Reports say that security forces resumed search operations early on Thursday in the villages within the gorge that are currently under the authorities’ control.
Officials said late on July 27 that most of the upper Kodori gorge is under the authorities’ control, but there are a few places where security forces are still encountering resistance.
The police operation in the gorge is expected to be over on July 27, MP Givi Arveladze, chairman of the parliamentary committee for defense and security, said late on Wednesday.
There are conflicting reports about the number of casualties.
Officials have so far confirmed the injury of only two security officers, while reports said earlier that four Interior Ministry employees were wounded.
Speaking from the Kodori gorge on July 27, Nana Lezhava, a journalist for the Tbilisi-based Rustavi 2 television station, said that she has seen three wounded security officers.
Some reports say that at least 18 militia members have been wounded, but officials say that they will comment on casualties among rebel fighters only after the police operation is completely over.
“There is not a single casualty among the peaceful population of the gorge,” MP Targamadze said.
But on July 27 Nora Kvitsiani, sister of the rebel warlord, told Imedi television via phone from Kodori gorge that one elderly woman died after security forces bombed Chkhalta - the village where Kvitsiani was born.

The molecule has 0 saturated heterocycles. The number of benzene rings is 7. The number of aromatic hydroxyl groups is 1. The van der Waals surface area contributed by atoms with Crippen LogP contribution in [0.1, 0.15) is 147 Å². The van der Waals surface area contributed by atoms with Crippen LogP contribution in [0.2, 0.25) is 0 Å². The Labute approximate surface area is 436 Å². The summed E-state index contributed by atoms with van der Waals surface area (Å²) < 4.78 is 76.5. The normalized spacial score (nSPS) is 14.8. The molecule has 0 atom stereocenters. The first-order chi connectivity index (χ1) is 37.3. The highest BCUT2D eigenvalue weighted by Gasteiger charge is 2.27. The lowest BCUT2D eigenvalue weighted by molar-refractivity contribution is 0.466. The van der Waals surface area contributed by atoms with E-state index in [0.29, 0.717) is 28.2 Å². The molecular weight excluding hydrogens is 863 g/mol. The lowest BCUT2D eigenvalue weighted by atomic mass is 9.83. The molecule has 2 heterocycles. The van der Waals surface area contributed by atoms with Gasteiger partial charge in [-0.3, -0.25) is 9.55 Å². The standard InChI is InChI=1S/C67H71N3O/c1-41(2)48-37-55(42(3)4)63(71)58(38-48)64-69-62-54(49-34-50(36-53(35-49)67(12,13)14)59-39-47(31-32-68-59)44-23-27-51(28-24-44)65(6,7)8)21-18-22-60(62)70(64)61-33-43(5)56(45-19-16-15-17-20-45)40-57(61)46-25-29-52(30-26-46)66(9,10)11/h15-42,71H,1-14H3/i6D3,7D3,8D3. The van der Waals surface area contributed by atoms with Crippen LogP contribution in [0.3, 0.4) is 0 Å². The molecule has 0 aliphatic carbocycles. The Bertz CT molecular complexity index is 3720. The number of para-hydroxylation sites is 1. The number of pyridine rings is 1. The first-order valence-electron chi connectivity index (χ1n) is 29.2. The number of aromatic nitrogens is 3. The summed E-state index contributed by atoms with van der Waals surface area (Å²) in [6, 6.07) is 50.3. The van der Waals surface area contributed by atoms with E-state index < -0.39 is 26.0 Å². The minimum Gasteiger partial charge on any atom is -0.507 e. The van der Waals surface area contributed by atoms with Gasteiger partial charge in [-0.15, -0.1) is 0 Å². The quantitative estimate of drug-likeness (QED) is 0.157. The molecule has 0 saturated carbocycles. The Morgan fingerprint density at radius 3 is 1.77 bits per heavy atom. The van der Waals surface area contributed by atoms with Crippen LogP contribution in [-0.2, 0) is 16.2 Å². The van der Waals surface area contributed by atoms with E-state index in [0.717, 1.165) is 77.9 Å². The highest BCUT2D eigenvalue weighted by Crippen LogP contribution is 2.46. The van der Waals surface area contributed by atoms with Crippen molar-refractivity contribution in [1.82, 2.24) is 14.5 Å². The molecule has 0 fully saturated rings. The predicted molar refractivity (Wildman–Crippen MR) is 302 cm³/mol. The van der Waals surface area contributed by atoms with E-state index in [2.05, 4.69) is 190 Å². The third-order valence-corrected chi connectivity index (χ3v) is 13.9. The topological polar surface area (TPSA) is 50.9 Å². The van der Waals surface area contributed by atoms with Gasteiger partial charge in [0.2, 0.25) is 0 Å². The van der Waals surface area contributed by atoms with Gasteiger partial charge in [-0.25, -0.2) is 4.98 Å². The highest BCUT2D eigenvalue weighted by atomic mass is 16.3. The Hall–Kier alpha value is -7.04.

Rustavi 2 TV journalist Nana Lezhava also said that military helicopters were involved in the operation on July 26 and the houses of Kvitsiani and his relatives were bombed, but she said no casualties were reported.
Lezhava was the only reporter accompanying governmental forces from the first day of the operation's launch on July 25 – three days after local warlord Emzar Kvitsiani announced his defiance towards the central authorities.
Speaking from the scene on July 27, Lezhava said that a house-to-house search operation is currently being carried out to seize the “large number of weapon” that is among the local population.
“The locals here are very cooperative. They are handing over arms without any complains… Most of the local population was against of any kind of disobedience announced by Emzar Kvitsiani. The only thing the local population is complaining about are the bad social conditions here,” Lezhava said, speaking via phone from the gorge on a Rustavi 2 TV news program.
It was her first account about situation in the gorge, as phone communication with Kodori was cut off up to now.
She said that the first fighting broke out on July 25 at Sakeni, the village at the entrance of upper Kodori Gorge, when government forces approached the area.
“Since then security forces have been moving slowing ahead searching each house… But then helicopters came into play, as the houses of Emzar Kvitsiani were bombed,” she said, adding that she has no information about Kvitsiani’s whereabouts.
MP Targamadze said that after all militia members are disarmed, the Georgian state will exert its full control over upper Kodori Gorge for the first time since the armed conflict in Abkhazia, which will enable authorities to implement social programs in the gorge.
Influential parliamentarian Giga Bokeria said on July 26 that Georgian police forces will remain in upper Kodori Gorge to protect rule and order there following the completion of the ongoing operation.